Oh, sure, we could be outraged and annoyed that any teacher of fourth-graders could be so clueless as to think it would be appropriate to distribute a “Slavery Word Problems Homework” worksheet to their students, because we would like to think that nobody would give nine-year-olds questions like “In a slave ship, there can be 3,799 slaves. One day, the slaves took over the ship. 1,897 are dead. How many slaves are alive?” Nine year olds, dude.
But we are feeling positive and hopeful today, and so we will instead heap praise on Aziza Harding, the New York student teacher at P.S. 59 who, instead of copying and distributing the worksheet, “took it upon herself to copy a different assignment instead, writing the assigning teacher a note saying she wasn’t comfortable with the questions” and then spoke to her NYU professor, who broke the story to NY1. Because really, it’s the weekend, and isn’t it something of a relief that this story broke because Aziza Harding said something, and not because that worksheet actually went home with a bunch of kids?
OK, well, let’s also acknowledge the other bad news — the worksheet actually did go home to another class of fourth-graders in January. Aaaand the questions were actually written by fourth-graders, in a seriously misguided attempt at combining math content with what the kids were learning about the history of slavery, which is an example of what is called, yes, “integrative learning.” Done well, it can be downright inspiring, leading kids to find cool connections, like how the French Revolution and advances in science were connected — fun fact: chemistry demigod Antoine Lavoisier was beheaded during The Terror! Done sloppily and thoughtlessly, it can result in a math question reading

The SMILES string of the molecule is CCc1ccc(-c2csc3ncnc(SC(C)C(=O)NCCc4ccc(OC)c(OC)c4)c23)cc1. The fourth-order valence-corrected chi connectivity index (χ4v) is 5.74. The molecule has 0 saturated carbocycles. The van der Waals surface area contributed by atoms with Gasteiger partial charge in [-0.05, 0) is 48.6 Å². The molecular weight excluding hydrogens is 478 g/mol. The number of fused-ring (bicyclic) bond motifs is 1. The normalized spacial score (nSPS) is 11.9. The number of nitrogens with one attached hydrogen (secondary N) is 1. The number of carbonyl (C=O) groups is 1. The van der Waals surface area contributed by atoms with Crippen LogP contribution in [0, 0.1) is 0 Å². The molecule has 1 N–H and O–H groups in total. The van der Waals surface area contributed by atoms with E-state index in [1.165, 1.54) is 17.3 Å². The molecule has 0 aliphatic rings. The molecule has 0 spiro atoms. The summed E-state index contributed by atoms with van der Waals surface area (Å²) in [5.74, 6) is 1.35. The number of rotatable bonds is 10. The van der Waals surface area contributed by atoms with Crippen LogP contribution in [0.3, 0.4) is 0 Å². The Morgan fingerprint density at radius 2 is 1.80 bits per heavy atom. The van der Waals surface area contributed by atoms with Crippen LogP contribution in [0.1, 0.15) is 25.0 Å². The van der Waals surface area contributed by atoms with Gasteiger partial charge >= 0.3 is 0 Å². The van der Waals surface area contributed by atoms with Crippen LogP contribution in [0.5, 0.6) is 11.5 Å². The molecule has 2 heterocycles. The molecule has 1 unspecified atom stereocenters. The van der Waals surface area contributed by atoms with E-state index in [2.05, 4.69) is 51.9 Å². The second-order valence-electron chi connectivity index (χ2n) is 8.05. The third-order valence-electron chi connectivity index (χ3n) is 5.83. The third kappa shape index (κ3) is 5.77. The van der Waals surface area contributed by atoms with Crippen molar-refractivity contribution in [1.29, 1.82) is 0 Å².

“One slave got whipped five times a day. How many times did he get whipped in a month (31 days)? Another slave got whipped nine times a day. How many times did he get whipped in a month? How many times did the two slaves get whipped together in one month?”
Oh. And did we mention that the school is predominantly white?
If all this sounds a little familiar, it should. Pretty much the same thing happened in a Georgia elementary school a little over a year ago.
As Salon’s Mary Elizabeth Williams notes, the problem isn’t the attempt to connect multiple subjects, it’s the reduction of that approach to mere busywork, and of course the utter failure to think about slavery — about history — as something that affected actual human beings:
Dr. Gundry reveals the top 3 common foods that you would have never guessed were the cause of your fatigue.
In both cases, the faulty logic behind the questions was the pursuit of integrated learning. Used wisely and sensitively, it’s an otherwise useful teaching tool – taking a history course as the starting point for a math lesson, using a reading assignment to explore science. I have two children in two different progressive New York City public schools, and can safely say that in practice, dancing about architecture is a whole lot more useful than it’s been cracked up to be.
But without guidance, children are just going to wind up doing exactly what that horribly misguided group of fourth-graders did: reduce humans to abstractions, and the vivid and painful lessons of history to problems to be mindlessly filled in on a work sheet. “There’s no explanation, there’s no education, there’s no teaching going on,” says Charlton McIlwain.
Which, again, brings us back to Aziza Harding, who, thank the seven mad gods who rule the sea, saw the problem with that slave ship math problem. She
understood it and questioned it – concepts that unfortunately, it seems, eluded both the previous class that had already done the assignment and the teachers who shuffled it off to them. An education that doesn’t incorporate nuanced, critical thinking is useless. And that’s the deeper shame of the whole debacle: that a group of teachers and students could come up with a list of numbers, but couldn’t see something so blatantly wrong, right in front of them.
So now, class, how about we get cracking on the math that will help us to figure out how to get more Aziza Hardings to become teachers?